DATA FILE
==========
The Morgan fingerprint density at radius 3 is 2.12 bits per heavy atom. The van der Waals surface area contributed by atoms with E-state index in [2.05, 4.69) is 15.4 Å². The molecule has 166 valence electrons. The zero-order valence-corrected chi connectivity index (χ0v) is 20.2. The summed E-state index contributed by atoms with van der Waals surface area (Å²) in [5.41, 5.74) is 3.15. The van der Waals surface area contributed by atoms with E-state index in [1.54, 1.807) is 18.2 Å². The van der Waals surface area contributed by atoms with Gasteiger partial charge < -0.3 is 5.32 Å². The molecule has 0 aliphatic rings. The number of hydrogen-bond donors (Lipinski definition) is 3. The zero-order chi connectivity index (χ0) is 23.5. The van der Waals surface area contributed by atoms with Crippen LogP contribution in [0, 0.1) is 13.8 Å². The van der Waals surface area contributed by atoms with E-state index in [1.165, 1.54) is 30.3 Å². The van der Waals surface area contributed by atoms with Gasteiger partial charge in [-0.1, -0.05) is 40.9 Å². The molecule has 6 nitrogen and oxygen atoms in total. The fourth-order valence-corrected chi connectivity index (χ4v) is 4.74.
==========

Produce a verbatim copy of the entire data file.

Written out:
The Morgan fingerprint density at radius 3 is 2.12 bits per heavy atom. The van der Waals surface area contributed by atoms with E-state index in [2.05, 4.69) is 15.4 Å². The molecule has 166 valence electrons. The zero-order valence-corrected chi connectivity index (χ0v) is 20.2. The summed E-state index contributed by atoms with van der Waals surface area (Å²) in [5.41, 5.74) is 3.15. The van der Waals surface area contributed by atoms with E-state index in [1.54, 1.807) is 18.2 Å². The van der Waals surface area contributed by atoms with Gasteiger partial charge < -0.3 is 5.32 Å². The molecule has 0 aliphatic rings. The number of hydrogen-bond donors (Lipinski definition) is 3. The zero-order chi connectivity index (χ0) is 23.5. The van der Waals surface area contributed by atoms with Crippen LogP contribution in [0, 0.1) is 13.8 Å². The van der Waals surface area contributed by atoms with E-state index in [1.165, 1.54) is 30.3 Å². The van der Waals surface area contributed by atoms with Gasteiger partial charge in [-0.1, -0.05) is 40.9 Å². The molecule has 6 nitrogen and oxygen atoms in total. The fourth-order valence-corrected chi connectivity index (χ4v) is 4.74.